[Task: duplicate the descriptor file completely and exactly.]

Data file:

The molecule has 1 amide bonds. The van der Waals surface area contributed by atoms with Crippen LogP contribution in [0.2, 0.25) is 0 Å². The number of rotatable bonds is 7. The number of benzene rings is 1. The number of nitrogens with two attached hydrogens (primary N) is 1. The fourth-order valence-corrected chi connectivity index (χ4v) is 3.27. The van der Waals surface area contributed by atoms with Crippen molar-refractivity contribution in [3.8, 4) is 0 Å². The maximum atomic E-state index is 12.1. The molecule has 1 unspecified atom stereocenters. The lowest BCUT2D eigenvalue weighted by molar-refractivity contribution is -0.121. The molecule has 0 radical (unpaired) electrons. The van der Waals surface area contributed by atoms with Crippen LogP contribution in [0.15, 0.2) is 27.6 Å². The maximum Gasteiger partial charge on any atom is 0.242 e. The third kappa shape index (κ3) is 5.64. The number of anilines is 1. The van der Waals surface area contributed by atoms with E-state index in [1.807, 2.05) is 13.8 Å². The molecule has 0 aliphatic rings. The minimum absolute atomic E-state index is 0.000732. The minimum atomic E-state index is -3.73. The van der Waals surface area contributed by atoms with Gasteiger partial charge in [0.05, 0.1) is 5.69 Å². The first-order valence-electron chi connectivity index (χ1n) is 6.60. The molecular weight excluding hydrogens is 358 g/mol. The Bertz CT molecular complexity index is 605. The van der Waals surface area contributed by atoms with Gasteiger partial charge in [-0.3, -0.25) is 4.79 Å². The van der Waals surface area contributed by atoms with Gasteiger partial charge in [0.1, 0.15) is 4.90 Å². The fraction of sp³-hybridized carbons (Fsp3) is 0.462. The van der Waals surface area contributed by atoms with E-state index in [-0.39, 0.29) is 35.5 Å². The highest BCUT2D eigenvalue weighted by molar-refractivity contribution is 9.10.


The molecule has 1 amide bonds. The van der Waals surface area contributed by atoms with Crippen LogP contribution in [0.2, 0.25) is 0 Å². The number of rotatable bonds is 7. The number of benzene rings is 1. The number of nitrogens with two attached hydrogens (primary N) is 1. The fourth-order valence-corrected chi connectivity index (χ4v) is 3.27. The van der Waals surface area contributed by atoms with Crippen molar-refractivity contribution in [3.8, 4) is 0 Å². The maximum atomic E-state index is 12.1. The molecule has 1 unspecified atom stereocenters. The lowest BCUT2D eigenvalue weighted by molar-refractivity contribution is -0.121. The molecule has 0 radical (unpaired) electrons. The van der Waals surface area contributed by atoms with Crippen LogP contribution in [0.15, 0.2) is 27.6 Å². The maximum Gasteiger partial charge on any atom is 0.242 e. The third kappa shape index (κ3) is 5.64. The number of anilines is 1. The van der Waals surface area contributed by atoms with E-state index in [1.807, 2.05) is 13.8 Å². The molecule has 0 aliphatic rings. The minimum absolute atomic E-state index is 0.000732. The minimum atomic E-state index is -3.73. The van der Waals surface area contributed by atoms with Gasteiger partial charge in [0.05, 0.1) is 5.69 Å². The first-order valence-electron chi connectivity index (χ1n) is 6.60. The molecular weight excluding hydrogens is 358 g/mol. The Bertz CT molecular complexity index is 605. The van der Waals surface area contributed by atoms with Gasteiger partial charge in [-0.3, -0.25) is 4.79 Å². The van der Waals surface area contributed by atoms with Gasteiger partial charge in [0.1, 0.15) is 4.90 Å². The fraction of sp³-hybridized carbons (Fsp3) is 0.462. The van der Waals surface area contributed by atoms with E-state index in [-0.39, 0.29) is 35.5 Å². The highest BCUT2D eigenvalue weighted by molar-refractivity contribution is 9.10.